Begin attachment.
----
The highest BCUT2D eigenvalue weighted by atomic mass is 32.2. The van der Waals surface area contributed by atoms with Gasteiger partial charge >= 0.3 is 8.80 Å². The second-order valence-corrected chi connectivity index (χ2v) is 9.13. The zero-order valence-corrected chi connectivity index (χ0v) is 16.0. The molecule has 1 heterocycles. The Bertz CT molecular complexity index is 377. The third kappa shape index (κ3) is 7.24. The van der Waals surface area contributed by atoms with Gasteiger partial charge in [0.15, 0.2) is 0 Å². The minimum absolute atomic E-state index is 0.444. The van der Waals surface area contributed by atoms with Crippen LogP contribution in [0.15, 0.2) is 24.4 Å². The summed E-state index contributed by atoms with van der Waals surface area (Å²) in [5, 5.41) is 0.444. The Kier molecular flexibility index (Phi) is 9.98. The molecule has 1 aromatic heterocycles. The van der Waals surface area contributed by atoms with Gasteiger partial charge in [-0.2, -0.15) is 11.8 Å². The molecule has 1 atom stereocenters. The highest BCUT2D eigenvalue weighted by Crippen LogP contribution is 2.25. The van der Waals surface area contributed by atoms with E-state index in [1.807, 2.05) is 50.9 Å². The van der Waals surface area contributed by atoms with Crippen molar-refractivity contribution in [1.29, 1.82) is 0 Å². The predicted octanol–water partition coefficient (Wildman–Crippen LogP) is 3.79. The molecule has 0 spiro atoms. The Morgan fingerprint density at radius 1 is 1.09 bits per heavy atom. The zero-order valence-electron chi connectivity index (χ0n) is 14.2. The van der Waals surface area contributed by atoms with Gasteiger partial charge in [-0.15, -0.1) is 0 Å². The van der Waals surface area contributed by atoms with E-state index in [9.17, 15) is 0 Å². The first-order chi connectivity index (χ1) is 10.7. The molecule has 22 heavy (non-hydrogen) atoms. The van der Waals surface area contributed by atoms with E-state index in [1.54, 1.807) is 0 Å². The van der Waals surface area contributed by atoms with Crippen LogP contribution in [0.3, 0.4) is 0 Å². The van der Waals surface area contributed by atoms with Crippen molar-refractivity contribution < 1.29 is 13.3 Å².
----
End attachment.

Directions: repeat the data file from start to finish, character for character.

The highest BCUT2D eigenvalue weighted by atomic mass is 32.2. The van der Waals surface area contributed by atoms with Gasteiger partial charge >= 0.3 is 8.80 Å². The second-order valence-corrected chi connectivity index (χ2v) is 9.13. The zero-order valence-corrected chi connectivity index (χ0v) is 16.0. The molecule has 1 heterocycles. The Bertz CT molecular complexity index is 377. The third kappa shape index (κ3) is 7.24. The van der Waals surface area contributed by atoms with Gasteiger partial charge in [0.15, 0.2) is 0 Å². The minimum absolute atomic E-state index is 0.444. The van der Waals surface area contributed by atoms with Crippen LogP contribution in [0.15, 0.2) is 24.4 Å². The summed E-state index contributed by atoms with van der Waals surface area (Å²) in [5, 5.41) is 0.444. The Kier molecular flexibility index (Phi) is 9.98. The molecule has 1 aromatic heterocycles. The van der Waals surface area contributed by atoms with Gasteiger partial charge in [-0.2, -0.15) is 11.8 Å². The molecule has 1 atom stereocenters. The highest BCUT2D eigenvalue weighted by Crippen LogP contribution is 2.25. The van der Waals surface area contributed by atoms with E-state index in [1.807, 2.05) is 50.9 Å². The van der Waals surface area contributed by atoms with Crippen molar-refractivity contribution in [1.29, 1.82) is 0 Å². The predicted octanol–water partition coefficient (Wildman–Crippen LogP) is 3.79. The molecule has 0 spiro atoms. The Morgan fingerprint density at radius 1 is 1.09 bits per heavy atom. The zero-order valence-electron chi connectivity index (χ0n) is 14.2. The van der Waals surface area contributed by atoms with Gasteiger partial charge in [-0.15, -0.1) is 0 Å². The van der Waals surface area contributed by atoms with E-state index in [9.17, 15) is 0 Å². The first-order chi connectivity index (χ1) is 10.7. The molecule has 22 heavy (non-hydrogen) atoms. The van der Waals surface area contributed by atoms with E-state index in [1.54, 1.807) is 0 Å². The van der Waals surface area contributed by atoms with Crippen LogP contribution in [0.3, 0.4) is 0 Å². The van der Waals surface area contributed by atoms with Crippen molar-refractivity contribution < 1.29 is 13.3 Å².